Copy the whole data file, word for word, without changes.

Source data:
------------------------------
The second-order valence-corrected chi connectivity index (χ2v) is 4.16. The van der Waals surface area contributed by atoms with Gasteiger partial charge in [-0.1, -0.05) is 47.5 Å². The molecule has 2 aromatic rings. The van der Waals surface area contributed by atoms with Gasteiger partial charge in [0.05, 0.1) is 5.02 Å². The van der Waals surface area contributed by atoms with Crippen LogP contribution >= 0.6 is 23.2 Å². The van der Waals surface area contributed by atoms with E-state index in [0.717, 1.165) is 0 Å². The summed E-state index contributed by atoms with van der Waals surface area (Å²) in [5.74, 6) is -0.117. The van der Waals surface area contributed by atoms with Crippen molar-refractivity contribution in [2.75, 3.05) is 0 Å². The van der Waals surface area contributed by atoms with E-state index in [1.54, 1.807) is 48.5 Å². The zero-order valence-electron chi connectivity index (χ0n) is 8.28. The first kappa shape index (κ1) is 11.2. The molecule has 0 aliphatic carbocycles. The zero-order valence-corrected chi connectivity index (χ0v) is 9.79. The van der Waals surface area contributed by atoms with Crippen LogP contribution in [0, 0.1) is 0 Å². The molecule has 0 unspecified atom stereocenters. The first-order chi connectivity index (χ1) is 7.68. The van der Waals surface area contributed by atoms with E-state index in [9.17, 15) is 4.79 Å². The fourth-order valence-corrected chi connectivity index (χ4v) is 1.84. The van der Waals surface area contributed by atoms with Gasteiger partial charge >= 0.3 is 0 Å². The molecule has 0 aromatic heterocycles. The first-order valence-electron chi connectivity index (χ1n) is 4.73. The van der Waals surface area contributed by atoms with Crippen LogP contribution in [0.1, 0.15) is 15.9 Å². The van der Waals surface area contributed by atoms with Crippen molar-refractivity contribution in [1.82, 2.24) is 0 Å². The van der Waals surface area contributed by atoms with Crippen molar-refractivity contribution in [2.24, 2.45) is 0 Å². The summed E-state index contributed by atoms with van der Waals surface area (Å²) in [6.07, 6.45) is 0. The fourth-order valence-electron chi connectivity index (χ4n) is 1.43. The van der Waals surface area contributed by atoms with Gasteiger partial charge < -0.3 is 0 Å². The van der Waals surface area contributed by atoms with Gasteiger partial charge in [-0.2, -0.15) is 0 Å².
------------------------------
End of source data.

The second-order valence-corrected chi connectivity index (χ2v) is 4.16. The van der Waals surface area contributed by atoms with Gasteiger partial charge in [-0.1, -0.05) is 47.5 Å². The molecule has 2 aromatic rings. The van der Waals surface area contributed by atoms with Gasteiger partial charge in [0.05, 0.1) is 5.02 Å². The van der Waals surface area contributed by atoms with Crippen LogP contribution >= 0.6 is 23.2 Å². The van der Waals surface area contributed by atoms with E-state index in [0.717, 1.165) is 0 Å². The summed E-state index contributed by atoms with van der Waals surface area (Å²) in [5.74, 6) is -0.117. The van der Waals surface area contributed by atoms with Crippen molar-refractivity contribution in [2.75, 3.05) is 0 Å². The van der Waals surface area contributed by atoms with E-state index in [1.54, 1.807) is 48.5 Å². The zero-order valence-electron chi connectivity index (χ0n) is 8.28. The first kappa shape index (κ1) is 11.2. The molecule has 0 aliphatic carbocycles. The zero-order valence-corrected chi connectivity index (χ0v) is 9.79. The van der Waals surface area contributed by atoms with Crippen LogP contribution in [0, 0.1) is 0 Å². The molecule has 0 unspecified atom stereocenters. The first-order chi connectivity index (χ1) is 7.68. The van der Waals surface area contributed by atoms with E-state index in [9.17, 15) is 4.79 Å². The fourth-order valence-corrected chi connectivity index (χ4v) is 1.84. The van der Waals surface area contributed by atoms with Gasteiger partial charge >= 0.3 is 0 Å². The molecule has 0 aromatic heterocycles. The first-order valence-electron chi connectivity index (χ1n) is 4.73. The van der Waals surface area contributed by atoms with Crippen LogP contribution in [0.1, 0.15) is 15.9 Å². The van der Waals surface area contributed by atoms with Crippen molar-refractivity contribution in [1.82, 2.24) is 0 Å². The van der Waals surface area contributed by atoms with Crippen molar-refractivity contribution in [2.24, 2.45) is 0 Å². The summed E-state index contributed by atoms with van der Waals surface area (Å²) in [6.07, 6.45) is 0. The fourth-order valence-electron chi connectivity index (χ4n) is 1.43. The van der Waals surface area contributed by atoms with Gasteiger partial charge < -0.3 is 0 Å². The van der Waals surface area contributed by atoms with Gasteiger partial charge in [-0.2, -0.15) is 0 Å².